Historically, the typical ERP selection process was driven by a bloated request for proposal (RFP) process that was and is a deeply flawed methodology for selecting business software. For example, if you were building a home, which would, you expect to deliver a more satisfactory result: handing your builder a checklist of required rooms or a blueprint?
A post on this website provides excellent insight on the flaws inherent in the ERP selection process: One…Two. Three Strikes against the RFP process for selecting ERP software.
For years we have been working with our customers to look at business processes, both existing and optimal, as the preferred core methodology for selecting ERP software. While that sentence is easy to write it requires a deep level of business experience to carry it out in practice.
If you search “ERP selection process” there are countless whitepapers and tools available to assist you with the process. I always caution my clients that this is a good starting point but not the ultimate solution.
Give someone a checklist of “features” to fill out that allows for easy comparison of products in a spreadsheet and you are fighting an uphill battle when advocating the difficult work involved in doing a critical analysis of your business process composition and how it maps to various software products.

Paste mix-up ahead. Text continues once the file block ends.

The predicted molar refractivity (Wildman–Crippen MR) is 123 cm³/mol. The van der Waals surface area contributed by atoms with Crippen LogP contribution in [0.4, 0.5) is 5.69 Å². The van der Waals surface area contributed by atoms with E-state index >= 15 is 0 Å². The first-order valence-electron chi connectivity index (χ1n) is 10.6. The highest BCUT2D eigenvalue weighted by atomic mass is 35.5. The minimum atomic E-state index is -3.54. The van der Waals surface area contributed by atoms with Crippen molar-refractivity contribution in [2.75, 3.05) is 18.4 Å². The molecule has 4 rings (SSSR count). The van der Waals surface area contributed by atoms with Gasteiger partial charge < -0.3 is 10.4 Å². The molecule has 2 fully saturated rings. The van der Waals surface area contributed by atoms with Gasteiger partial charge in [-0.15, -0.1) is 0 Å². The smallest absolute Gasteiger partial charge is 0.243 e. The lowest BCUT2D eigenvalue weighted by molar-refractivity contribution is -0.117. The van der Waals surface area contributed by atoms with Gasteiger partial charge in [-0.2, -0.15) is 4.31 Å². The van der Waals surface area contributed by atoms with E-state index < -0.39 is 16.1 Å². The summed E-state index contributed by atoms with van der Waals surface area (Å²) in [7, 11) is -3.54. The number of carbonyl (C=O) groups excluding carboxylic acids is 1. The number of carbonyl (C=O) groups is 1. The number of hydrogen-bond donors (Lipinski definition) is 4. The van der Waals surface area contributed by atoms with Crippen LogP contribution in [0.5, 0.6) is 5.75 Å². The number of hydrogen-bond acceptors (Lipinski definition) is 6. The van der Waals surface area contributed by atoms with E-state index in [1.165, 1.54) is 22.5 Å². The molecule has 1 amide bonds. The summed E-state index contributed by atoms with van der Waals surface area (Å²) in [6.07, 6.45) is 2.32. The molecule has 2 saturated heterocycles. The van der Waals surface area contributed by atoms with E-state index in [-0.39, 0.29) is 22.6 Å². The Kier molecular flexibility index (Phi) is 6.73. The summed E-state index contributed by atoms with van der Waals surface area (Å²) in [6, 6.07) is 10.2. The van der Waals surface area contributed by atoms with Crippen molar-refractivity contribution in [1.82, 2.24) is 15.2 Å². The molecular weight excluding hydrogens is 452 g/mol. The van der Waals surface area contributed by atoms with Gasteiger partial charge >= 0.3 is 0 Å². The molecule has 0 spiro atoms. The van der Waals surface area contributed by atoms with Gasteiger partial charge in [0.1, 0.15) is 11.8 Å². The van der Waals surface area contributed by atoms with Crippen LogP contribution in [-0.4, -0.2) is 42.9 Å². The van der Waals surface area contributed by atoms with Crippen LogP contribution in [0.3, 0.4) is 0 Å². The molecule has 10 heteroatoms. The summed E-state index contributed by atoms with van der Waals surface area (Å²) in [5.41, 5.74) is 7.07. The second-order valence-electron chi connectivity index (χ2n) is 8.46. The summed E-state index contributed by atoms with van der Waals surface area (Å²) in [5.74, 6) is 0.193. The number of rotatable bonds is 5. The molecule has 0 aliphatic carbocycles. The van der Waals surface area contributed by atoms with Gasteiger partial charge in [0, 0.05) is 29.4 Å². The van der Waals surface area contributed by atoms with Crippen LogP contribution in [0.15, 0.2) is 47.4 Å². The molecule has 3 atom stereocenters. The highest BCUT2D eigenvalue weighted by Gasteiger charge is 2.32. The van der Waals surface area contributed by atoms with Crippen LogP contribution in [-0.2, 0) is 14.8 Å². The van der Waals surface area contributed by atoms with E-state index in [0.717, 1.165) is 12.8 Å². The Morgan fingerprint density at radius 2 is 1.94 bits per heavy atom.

Unfortunately it appears that the RFP process is being replaced in many selection instances with an even worse process: rapid selections based on web site content.
Recent sales strategy meetings with ERP vendors have highlighted this shift in buying behavior. Evidently there is a large segment of the ERP market that is making quick buying decisions based primarily on content found on software vendor websites.
While this may be a perfectly logical approach for selecting a temporary “throw away” solution like QuickBooks if you are in startup mode it is no way to select software if your business has any level of sophistication. To see if you have outgrown your startup software check out this excellent post:
Imagine picking medication based on drug company web sites or commercials without consulting a doctor.
While this trend is undoubtedly driven by our decreasing attention spans and need for instant gratification in a social media world it does have predictable results: an increase in less than ideal ERP software selection decisions that often require expensive “do-overs”. (Anyone that has participated in an ERP implementation recognizes that the real cost involved is not in the software).
Interestingly the negative side effects of this accelerated decision process have been recognized for several years; this post from as early as 2008 is a great example:
What is the right answer? The answer is that it depends. The answer is not to break out hundreds of pages of a generic RFP or buy based on some slick marketing materials. The answer is to gather all of the relevant information that you can easily gather on the web and then sit down with someone whom you trust. Someone who has experience that you trust to weed out sales hype and concentrate on benefits, not overvalued “demo” features.
Kind of like working with a doctor you trust.
Peter Joeckel is the President and Founder of
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